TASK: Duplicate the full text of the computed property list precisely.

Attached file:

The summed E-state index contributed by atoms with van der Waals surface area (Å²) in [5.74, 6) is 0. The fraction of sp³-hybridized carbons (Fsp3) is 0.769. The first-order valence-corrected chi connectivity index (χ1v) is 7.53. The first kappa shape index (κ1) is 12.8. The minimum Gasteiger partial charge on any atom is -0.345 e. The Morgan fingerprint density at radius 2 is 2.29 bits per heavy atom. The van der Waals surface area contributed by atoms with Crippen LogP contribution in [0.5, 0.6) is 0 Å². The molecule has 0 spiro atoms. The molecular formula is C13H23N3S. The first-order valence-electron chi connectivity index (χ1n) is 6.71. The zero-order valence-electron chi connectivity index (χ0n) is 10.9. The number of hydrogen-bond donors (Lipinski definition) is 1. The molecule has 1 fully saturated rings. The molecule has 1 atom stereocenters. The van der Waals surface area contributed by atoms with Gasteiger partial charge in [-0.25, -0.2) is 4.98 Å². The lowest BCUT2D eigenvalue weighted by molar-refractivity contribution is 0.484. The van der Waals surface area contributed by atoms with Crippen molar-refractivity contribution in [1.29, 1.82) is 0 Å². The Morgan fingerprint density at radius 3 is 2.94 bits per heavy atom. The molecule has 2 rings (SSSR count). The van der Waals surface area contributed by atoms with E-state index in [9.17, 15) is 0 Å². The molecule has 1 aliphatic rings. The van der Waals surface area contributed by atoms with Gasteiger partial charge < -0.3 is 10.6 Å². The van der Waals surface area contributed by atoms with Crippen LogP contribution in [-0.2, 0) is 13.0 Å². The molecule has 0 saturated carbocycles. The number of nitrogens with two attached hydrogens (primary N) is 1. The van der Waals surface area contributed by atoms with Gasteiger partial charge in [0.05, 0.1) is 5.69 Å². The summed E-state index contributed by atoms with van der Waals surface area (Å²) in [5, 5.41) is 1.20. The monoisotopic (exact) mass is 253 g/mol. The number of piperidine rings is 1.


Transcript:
The summed E-state index contributed by atoms with van der Waals surface area (Å²) in [5.74, 6) is 0. The fraction of sp³-hybridized carbons (Fsp3) is 0.769. The first-order valence-corrected chi connectivity index (χ1v) is 7.53. The first kappa shape index (κ1) is 12.8. The minimum Gasteiger partial charge on any atom is -0.345 e. The Morgan fingerprint density at radius 2 is 2.29 bits per heavy atom. The van der Waals surface area contributed by atoms with Crippen LogP contribution in [0.5, 0.6) is 0 Å². The molecule has 0 spiro atoms. The molecular formula is C13H23N3S. The first-order valence-electron chi connectivity index (χ1n) is 6.71. The zero-order valence-electron chi connectivity index (χ0n) is 10.9. The number of hydrogen-bond donors (Lipinski definition) is 1. The molecule has 1 fully saturated rings. The molecule has 1 atom stereocenters. The van der Waals surface area contributed by atoms with Gasteiger partial charge in [-0.25, -0.2) is 4.98 Å². The lowest BCUT2D eigenvalue weighted by molar-refractivity contribution is 0.484. The van der Waals surface area contributed by atoms with Crippen molar-refractivity contribution in [1.29, 1.82) is 0 Å². The Morgan fingerprint density at radius 3 is 2.94 bits per heavy atom. The molecule has 2 rings (SSSR count). The van der Waals surface area contributed by atoms with E-state index in [9.17, 15) is 0 Å². The molecule has 1 aliphatic rings. The van der Waals surface area contributed by atoms with Gasteiger partial charge < -0.3 is 10.6 Å². The van der Waals surface area contributed by atoms with Crippen LogP contribution in [-0.2, 0) is 13.0 Å². The molecule has 0 saturated carbocycles. The number of nitrogens with two attached hydrogens (primary N) is 1. The van der Waals surface area contributed by atoms with Gasteiger partial charge in [0.05, 0.1) is 5.69 Å². The summed E-state index contributed by atoms with van der Waals surface area (Å²) in [5, 5.41) is 1.20. The monoisotopic (exact) mass is 253 g/mol. The number of piperidine rings is 1.